To conceal the marks a little artistic license is required. I used three a tiny bit of different colours of oil paint and a small amount of liquin, or lean medium. You want to match the colour as close as possible (keeping in mind what the finished result will look like once varnished or sealed. You may want to do a test on an off cut first). Just mix a little of each until the right colour is reached and thin out with liquin to a transparent tint on a clear plastic bag – this will act as a disposable palate, you may want to put a white piece of card or a piece of the wood into the bag to ensure the colour is correct. When applying the solution to the mark/s be careful to only apply to the affected area and not the surrounding wood. Remember this is oil paint and you don’t want to have to start again by having to sand out any resulting oil marks in the wood.

In application you want to make sure you work in the same direction as the grain and try and mimic the colour variation and grain marks next to the patch. I used a double ended cotton bud to apply the paint mixture. I found cotton buds to be ideal for this type of work because the absorb a lot of the solution which ensures a smooth application with no excess paint. Leave to dry, you may choose to reapply if you’re not satisfied with the result and that’s fine just make sure you leave to dry and give the patch a light sanding between touch ups.

Easy clean up procedure turn the plastic ‘palate’ bag inside out and put the used cotton buds in the bag for disposal.


can you spot the repair??



Shiny bits – fittings

We kept as much of the old fitting as we could. We also added a few.

New additions include 4 new hooks and a new rail. The old fitments got a spruce up and a bit of a polish with car cut and polish and wet and dry sand paper.





Sealing phase –  finale

Materials used:

Polyurethane, 2 good quality brushes, wet and dry polishing sand paper, waxy tack cloth.


We chose a clear matt sealer that has a very low sheen and lets the warmth of the wood glow through. FYI – The lower the sheen the more sins it hides.

Sealing phaseSealing phaseSealing phaseSealing phaseSealing phaseSealing phase

The below pic shows the first cut back with the wet and dry sand paper. This is a very fine grit sand paper and we’ve used it here because we just want to knock the top of the sealer – not remove the sealer. This will ensure the surface has enough purchase for the second application to adhere too.


and behold my new clothing trap is set!!!!


It’s come along way, but I think the journey was definitely worth every second to end up with this beauty!!! in total the budget ended up being approximately $200 in addition to the $40 spent on purchasing the armoire.

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  1. Wow, amazing transformation and just the encouragement I need for the 2 x armoires we bought in addition to our 1940s Bach. Unfortunately, they were both riddled with borer especially along the sideboards and inquiries with local retro furniture shops confirms the borer is a huge deal breaker. Hence my search for diy restoration tips. Thank you so much for sharing your brilliantly executed project! My husband might take some convincing, but I think with some careful planning we might be able to do something wonderful with ours! Do you recommend Oak wood for all replacement pieces to inhibit borer reproduction? Probably only looking seriously at replacing 1 x sideboard off both armoires, so wonder if I could get my timber boards ripped at Bunnings? (No workshop in our tiny Bach home!) Any feedback would be fantastic! Thank you so much for sharing! Ps. Are you still enjoying your armoire?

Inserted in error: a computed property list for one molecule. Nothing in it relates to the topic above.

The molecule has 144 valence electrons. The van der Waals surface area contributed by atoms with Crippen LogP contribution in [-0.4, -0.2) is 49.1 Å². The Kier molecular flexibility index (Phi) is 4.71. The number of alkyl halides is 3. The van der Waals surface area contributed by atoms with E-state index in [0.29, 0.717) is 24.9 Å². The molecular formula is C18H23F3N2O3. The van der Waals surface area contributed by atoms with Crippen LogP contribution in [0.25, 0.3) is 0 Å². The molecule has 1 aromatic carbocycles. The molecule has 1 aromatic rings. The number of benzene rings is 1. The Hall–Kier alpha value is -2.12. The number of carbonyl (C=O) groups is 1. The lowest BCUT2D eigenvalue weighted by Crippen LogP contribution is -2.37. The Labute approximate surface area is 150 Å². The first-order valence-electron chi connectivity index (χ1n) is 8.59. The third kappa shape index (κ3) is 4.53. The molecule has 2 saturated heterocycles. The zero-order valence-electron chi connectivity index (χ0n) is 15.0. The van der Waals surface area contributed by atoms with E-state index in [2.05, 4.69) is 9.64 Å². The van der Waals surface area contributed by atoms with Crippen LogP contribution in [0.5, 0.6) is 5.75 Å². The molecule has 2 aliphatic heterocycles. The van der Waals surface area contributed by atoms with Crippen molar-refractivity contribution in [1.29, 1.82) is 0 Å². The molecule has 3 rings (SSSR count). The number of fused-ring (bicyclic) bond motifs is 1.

1. We love our armoires and it is a joy to use them everyday! We are so glad we chose to restore them rather than buying a new (lesser quality) piece.

      We are in NZ and we’ve got introduced species of wood eating nasties as well as some native borers. I’ve linked a good article at the bottom of this reply – it details the conditions and types of wood they thrive in and other wood they tend to not bother with. But, if they’re in your furniture or house and they are hungry I think they’ll try and eat anything. There’s accounts of them eating chipboard, it seems there is even a beetle living here that could theoretically bore through sheet steel…… We’ve not encountered it and hope it stays that way *touch wood*.

      Best method we can recommend as our ‘go to’ borer be gone method is to inject a blast of insecticide in every single hole you find every hardware store will stock a borer injection spray of some sort, or you could use kerosene… Make sure those nasties are very dead before you introduce any new panels. You’ll want to do the injection treatment after you sand back the panels your hoping to keep, because we found more holes appeared after a sand back and the total extent of the damage is not really visible until you’ve given it a good knock back.

      We just use Oak because we like it and it is period with the pieces we restore. We’ve never heard of it inhibiting borer, and it’s certainly not been our experience as most of the pieces we’ve brought are oak and have had borer damage. 😦

      Good luck, it’s very easy to carry out the treatment and so rewarding when you get a beautiful piece of furniture out of the small amount of effort!

      Here is that link


  2. What a treat to see a wonderful piece of old furniture brought back from the dead and given a new life! Great job!


  3. Wonderful (and care-full!) craftsmanship…both of you! I’m not minding that bit of a bow in the door so much, because the piece came out so gloriously! Lots, of hard work, so KUDOS, Pepper and Hubby!!!


  4. Wow! I hope you guys are proud of yourselves!!! That is a beautiful piece of furniture now – lots of hard work and I am so happy you shared it all here. Amazing and inspiring.